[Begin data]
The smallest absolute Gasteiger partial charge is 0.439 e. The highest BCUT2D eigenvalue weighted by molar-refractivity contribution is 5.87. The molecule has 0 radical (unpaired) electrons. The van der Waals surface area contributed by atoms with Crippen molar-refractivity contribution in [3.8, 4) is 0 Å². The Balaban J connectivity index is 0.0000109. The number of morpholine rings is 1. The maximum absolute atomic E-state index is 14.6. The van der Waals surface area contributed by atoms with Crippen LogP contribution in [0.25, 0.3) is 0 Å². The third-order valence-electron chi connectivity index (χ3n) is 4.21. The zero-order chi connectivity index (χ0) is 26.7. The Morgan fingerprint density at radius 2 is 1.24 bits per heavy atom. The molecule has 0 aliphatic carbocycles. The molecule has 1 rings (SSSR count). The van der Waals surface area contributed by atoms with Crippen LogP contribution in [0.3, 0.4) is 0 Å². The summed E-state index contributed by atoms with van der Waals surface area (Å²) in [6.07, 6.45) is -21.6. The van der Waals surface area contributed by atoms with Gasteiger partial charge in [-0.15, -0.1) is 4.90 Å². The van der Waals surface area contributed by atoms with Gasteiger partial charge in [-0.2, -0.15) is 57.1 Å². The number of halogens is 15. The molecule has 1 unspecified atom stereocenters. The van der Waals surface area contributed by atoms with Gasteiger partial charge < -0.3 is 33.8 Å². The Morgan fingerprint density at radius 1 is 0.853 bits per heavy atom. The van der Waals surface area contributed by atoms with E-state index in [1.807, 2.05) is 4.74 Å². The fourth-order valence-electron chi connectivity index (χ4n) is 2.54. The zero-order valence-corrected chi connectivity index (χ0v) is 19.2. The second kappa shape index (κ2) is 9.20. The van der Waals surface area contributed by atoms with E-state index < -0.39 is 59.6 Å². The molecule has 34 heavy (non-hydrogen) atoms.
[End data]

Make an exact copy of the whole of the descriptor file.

The smallest absolute Gasteiger partial charge is 0.439 e. The highest BCUT2D eigenvalue weighted by molar-refractivity contribution is 5.87. The molecule has 0 radical (unpaired) electrons. The van der Waals surface area contributed by atoms with Crippen molar-refractivity contribution in [3.8, 4) is 0 Å². The Balaban J connectivity index is 0.0000109. The number of morpholine rings is 1. The maximum absolute atomic E-state index is 14.6. The van der Waals surface area contributed by atoms with Crippen LogP contribution in [0.25, 0.3) is 0 Å². The third-order valence-electron chi connectivity index (χ3n) is 4.21. The zero-order chi connectivity index (χ0) is 26.7. The Morgan fingerprint density at radius 2 is 1.24 bits per heavy atom. The molecule has 0 aliphatic carbocycles. The molecule has 1 rings (SSSR count). The van der Waals surface area contributed by atoms with Crippen LogP contribution in [0.3, 0.4) is 0 Å². The summed E-state index contributed by atoms with van der Waals surface area (Å²) in [6.07, 6.45) is -21.6. The van der Waals surface area contributed by atoms with Gasteiger partial charge in [-0.15, -0.1) is 4.90 Å². The van der Waals surface area contributed by atoms with Gasteiger partial charge in [-0.2, -0.15) is 57.1 Å². The number of halogens is 15. The molecule has 1 unspecified atom stereocenters. The van der Waals surface area contributed by atoms with Gasteiger partial charge < -0.3 is 33.8 Å². The Morgan fingerprint density at radius 1 is 0.853 bits per heavy atom. The van der Waals surface area contributed by atoms with E-state index in [1.807, 2.05) is 4.74 Å². The fourth-order valence-electron chi connectivity index (χ4n) is 2.54. The zero-order valence-corrected chi connectivity index (χ0v) is 19.2. The second kappa shape index (κ2) is 9.20. The van der Waals surface area contributed by atoms with E-state index < -0.39 is 59.6 Å². The molecule has 34 heavy (non-hydrogen) atoms.